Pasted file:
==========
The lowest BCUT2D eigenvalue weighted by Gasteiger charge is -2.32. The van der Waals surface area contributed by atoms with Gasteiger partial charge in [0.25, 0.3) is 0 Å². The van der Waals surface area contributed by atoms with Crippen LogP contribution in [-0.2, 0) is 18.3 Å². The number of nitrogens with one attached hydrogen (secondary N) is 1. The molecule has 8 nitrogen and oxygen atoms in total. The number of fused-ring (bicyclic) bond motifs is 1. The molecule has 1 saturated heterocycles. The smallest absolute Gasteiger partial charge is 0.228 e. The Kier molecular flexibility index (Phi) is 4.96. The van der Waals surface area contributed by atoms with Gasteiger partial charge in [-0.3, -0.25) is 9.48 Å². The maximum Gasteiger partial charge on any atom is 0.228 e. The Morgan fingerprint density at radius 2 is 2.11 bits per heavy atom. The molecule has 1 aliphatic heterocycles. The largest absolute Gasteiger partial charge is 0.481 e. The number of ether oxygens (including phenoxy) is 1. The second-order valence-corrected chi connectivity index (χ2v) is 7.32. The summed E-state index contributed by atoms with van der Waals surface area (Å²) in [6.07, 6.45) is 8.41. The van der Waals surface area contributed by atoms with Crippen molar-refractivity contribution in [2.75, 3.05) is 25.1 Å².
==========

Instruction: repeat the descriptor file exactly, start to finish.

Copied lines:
The lowest BCUT2D eigenvalue weighted by Gasteiger charge is -2.32. The van der Waals surface area contributed by atoms with Gasteiger partial charge in [0.25, 0.3) is 0 Å². The van der Waals surface area contributed by atoms with Crippen LogP contribution in [-0.2, 0) is 18.3 Å². The number of nitrogens with one attached hydrogen (secondary N) is 1. The molecule has 8 nitrogen and oxygen atoms in total. The number of fused-ring (bicyclic) bond motifs is 1. The molecule has 1 saturated heterocycles. The smallest absolute Gasteiger partial charge is 0.228 e. The Kier molecular flexibility index (Phi) is 4.96. The van der Waals surface area contributed by atoms with Gasteiger partial charge in [-0.3, -0.25) is 9.48 Å². The maximum Gasteiger partial charge on any atom is 0.228 e. The Morgan fingerprint density at radius 2 is 2.11 bits per heavy atom. The molecule has 1 aliphatic heterocycles. The largest absolute Gasteiger partial charge is 0.481 e. The number of ether oxygens (including phenoxy) is 1. The second-order valence-corrected chi connectivity index (χ2v) is 7.32. The summed E-state index contributed by atoms with van der Waals surface area (Å²) in [6.07, 6.45) is 8.41. The van der Waals surface area contributed by atoms with Crippen molar-refractivity contribution in [2.75, 3.05) is 25.1 Å².